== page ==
For most music fans Bruce Springsteen, born in Freehold, New Jersey on September 23, 1949 needs no introduction. His fan base began building in 1973 when his first album, 'Greetings From Asbury Park, N.J.' was released. A year later, music critic Jon Landau wrote, "I saw rock and roll's future, and its name is Bruce Springsteen." With 1975's 'Born To Run' album Springsteen achieved commercial as well as critical success. The LP would spend two years among the Top 200, rise to #3 and sell more than three million copies. To cap off '75, Springsteen appeared on the covers of both 'Time' and 'Newsweek' the week of October 27.
From his early albums on, Springsteen has focused his themes on working-class people and issues. Thus Vietnam, its soldiers and its veterans, have shown up in a number of his songs. Examples include not only the single Born In The U.S.A. (mistakenly embraced by President Ronald Reagan as a patriotic anthem) but also lesser-known album tracks such as Lost In The Flood, Youngstown,Brothers Under The Bridge and Shut Out The Light.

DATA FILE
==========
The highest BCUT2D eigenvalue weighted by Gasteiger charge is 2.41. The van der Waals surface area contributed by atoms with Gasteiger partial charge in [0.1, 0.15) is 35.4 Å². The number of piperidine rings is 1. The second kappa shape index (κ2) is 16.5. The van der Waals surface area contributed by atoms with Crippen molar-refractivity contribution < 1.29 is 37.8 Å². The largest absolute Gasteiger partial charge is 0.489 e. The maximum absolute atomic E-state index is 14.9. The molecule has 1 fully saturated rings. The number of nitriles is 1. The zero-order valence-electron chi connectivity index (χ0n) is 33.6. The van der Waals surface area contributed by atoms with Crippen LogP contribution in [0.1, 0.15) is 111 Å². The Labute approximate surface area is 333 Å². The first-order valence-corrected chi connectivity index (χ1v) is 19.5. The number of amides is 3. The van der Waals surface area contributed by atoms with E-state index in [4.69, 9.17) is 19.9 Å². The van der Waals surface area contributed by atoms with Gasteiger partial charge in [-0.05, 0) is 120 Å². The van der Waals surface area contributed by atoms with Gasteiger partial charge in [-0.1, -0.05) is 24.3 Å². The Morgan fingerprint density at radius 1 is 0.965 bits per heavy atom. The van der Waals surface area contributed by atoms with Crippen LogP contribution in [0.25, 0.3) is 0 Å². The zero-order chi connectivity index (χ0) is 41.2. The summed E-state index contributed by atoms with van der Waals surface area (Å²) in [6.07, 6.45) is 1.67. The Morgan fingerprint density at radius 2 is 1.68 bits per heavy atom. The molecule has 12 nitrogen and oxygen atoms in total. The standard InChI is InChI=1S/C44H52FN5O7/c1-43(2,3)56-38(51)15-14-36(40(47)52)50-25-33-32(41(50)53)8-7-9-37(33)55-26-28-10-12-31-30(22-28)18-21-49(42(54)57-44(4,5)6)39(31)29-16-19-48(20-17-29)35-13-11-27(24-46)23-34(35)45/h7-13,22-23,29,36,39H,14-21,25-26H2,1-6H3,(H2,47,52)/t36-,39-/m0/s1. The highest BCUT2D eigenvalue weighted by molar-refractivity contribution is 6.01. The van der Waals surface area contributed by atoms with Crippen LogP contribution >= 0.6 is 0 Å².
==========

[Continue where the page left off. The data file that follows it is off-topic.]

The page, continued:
Galveston Bay from 'The Ghost Of Tom Joad' is another album track that received limited airplay. It is the story of a Vietnamese soldier "who fought side by side with the Americans," flees the country when Saigon fell and eventually brings his family to Texas. There he buys a shrimp boat and begins a new life on the bay. The song's lyrics address tensions between Vietnamese refugees and local fishermen in the larger context of anti-immigrant sentiment: "America for Americans." In the conflict that follows people die. Ultimately, however, there is reconciliation with the present in Galveston and perhaps with the past, the Vietnam War itself.